Superior Court Judge Changes the Charter, Guts the FTR

Ever since the day the people of Tiverton overwhelmingly voted to add the financial town referendum (FTR) to our home rule charter, local insiders have been striving to change or stop it.  Christopher Cotta, who was then the Budget Committee chairman, went so far as to attend a General Assembly committee hearing to beg legislators not to allow voters to have their way.  (Legislators’ passing of home rule charter amendments is typically done simply as a matter of course.)

In 2018, the town council blew off all suggested charter changes by the elected Charter Review Commission and substituted their own desires on the ballot, including changes giving them a stronger hand in the FTR.  Voters rejected every change.

But with Cotta as town administrator and Denise deMedeiros sitting as the Town Council president, Tiverton’s town solicitor, Michael Marcello (who is a former state representative and a member of the town council in his hometown of Scituate), found a way to change the charter without requiring a vote of the people.

With Marcello running legal interference, Town Clerk Joan Chabot changed the deadline to submit elector budget petitions with almost no notice and blocked two residents’ attempts.  Then Marcello surprised three other residents with no warning at a Board of Canvassers meeting that should have been a formality to certify signatures on their petitions and, based on a memo that nobody but the board had seen, persuaded the canvassers to block their two budget petitions.

As a result, the town council’s preferred budget was the only option on the ballot.

School committee members Diane Farnworth and Deborah Pallasch, who had submitted a budget in their capacity as electors, sought to have Newport Superior Court Judge Brian Van Couyghen force the town to put their budget on the ballot.  I did the same on behalf of the petition that I submitted.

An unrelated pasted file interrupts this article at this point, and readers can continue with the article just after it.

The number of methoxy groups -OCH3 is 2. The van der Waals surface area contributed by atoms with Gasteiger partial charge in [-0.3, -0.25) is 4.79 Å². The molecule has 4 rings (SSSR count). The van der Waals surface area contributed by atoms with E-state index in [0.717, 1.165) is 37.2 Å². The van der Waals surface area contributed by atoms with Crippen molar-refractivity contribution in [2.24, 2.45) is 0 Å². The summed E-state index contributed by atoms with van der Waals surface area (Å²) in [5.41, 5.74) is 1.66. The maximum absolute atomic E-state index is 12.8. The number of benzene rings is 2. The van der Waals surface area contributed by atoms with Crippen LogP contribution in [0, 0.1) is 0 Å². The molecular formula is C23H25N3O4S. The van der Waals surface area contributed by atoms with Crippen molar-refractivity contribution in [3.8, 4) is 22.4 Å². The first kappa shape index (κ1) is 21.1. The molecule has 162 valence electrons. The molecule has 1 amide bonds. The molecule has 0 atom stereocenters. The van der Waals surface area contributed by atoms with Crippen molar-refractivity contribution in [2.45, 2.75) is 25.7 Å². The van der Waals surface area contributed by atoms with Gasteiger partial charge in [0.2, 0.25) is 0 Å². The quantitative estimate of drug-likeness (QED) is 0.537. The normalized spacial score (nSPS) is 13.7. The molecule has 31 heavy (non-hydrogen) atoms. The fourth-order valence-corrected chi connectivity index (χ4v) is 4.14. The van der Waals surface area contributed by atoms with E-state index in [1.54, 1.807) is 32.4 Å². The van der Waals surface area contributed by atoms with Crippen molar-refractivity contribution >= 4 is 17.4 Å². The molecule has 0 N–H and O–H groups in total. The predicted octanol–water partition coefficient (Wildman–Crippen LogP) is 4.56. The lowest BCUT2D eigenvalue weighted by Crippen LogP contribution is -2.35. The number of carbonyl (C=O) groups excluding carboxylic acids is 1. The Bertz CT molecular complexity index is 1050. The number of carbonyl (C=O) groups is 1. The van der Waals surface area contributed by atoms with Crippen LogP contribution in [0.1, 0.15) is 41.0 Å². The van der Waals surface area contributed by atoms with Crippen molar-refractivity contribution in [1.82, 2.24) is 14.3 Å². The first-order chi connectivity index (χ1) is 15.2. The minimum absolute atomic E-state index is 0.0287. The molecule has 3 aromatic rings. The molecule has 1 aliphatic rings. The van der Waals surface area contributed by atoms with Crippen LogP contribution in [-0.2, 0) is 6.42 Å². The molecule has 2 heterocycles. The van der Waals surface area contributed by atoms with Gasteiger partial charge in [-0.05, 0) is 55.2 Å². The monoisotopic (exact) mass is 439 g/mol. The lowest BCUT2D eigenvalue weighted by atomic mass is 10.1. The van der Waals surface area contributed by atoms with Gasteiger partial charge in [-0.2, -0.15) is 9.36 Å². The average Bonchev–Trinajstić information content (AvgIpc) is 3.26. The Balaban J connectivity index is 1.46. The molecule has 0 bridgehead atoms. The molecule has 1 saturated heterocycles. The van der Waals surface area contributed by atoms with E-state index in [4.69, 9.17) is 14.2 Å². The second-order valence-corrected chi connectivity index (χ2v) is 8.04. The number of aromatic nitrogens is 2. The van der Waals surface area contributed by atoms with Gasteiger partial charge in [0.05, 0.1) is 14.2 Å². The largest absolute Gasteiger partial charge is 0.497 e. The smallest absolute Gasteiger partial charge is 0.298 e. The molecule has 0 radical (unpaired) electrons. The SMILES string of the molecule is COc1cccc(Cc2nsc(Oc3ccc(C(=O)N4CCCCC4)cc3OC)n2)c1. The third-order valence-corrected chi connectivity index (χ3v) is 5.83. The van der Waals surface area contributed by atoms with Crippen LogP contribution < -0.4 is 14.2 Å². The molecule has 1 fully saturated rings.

The three of us have been opponents on nearly every substantive debate in town over the past fifteen years, but we were united in disbelief that the town would change the rules of the FTR in the face of what we knew to be the clear intent of the residents who wrote the FTR section and what has been the practice ever since.  (Both Nancy Driggs, whose budget proposal Chabot blocked, and Pallasch served on the Charter Changes Advisory Committee that researched, debated, and created the FTR process.)

Unfortunately, as we have seen in prior years, the judge took the solicitor’s argument in its entirety — even going further to change the charter — and gutted the FTR.  If his ruling stands:

  • The Board of Canvassers will be permitted to reject elector petitions for any reason whatsoever.
  • Elector budgets will be forbidden from modifying any revenue estimates at all.
  • Elector budgets will be forbidden from specifying the use of the surplus from the general fund.

Nancy Driggs and Joel Bishop, whose petition Chabot also blocked, are already pursuing their lawsuit further, and I intend to do the same.  The particulars of the budget aside, Tiverton residents cannot tolerate a system in which the rules can change from year to year and, even worse, town officials can change the rules with no notice whatsoever.

Being on the same side on such a contentious fight as Diane Farnworth and Deborah Pallasch has certainly led me to reconsider how easy it is to fall into an us-versus-them mentality based in large part on the sheer competition of local politics.  Perhaps the silver lining of this terrible outcome can be a reset.

At the end of the day, what is most offensive about the action of Cotta, deMedeiros, and Marcello is the utter disrespect for the people of this community.  We can disagree about the best way to move forward, but if we can agree that rules and votes should be respected, we can resolve disagreements without losing sight of the fact that we’re part of a community.

The first step is to ensure that we actually still have a charter that can’t be swiped away.

Justin Katz

Justin Katz is a writer and researcher focusing on Rhode Island policy and politics. For more about Justin, see our About page. (401) 835-7156.

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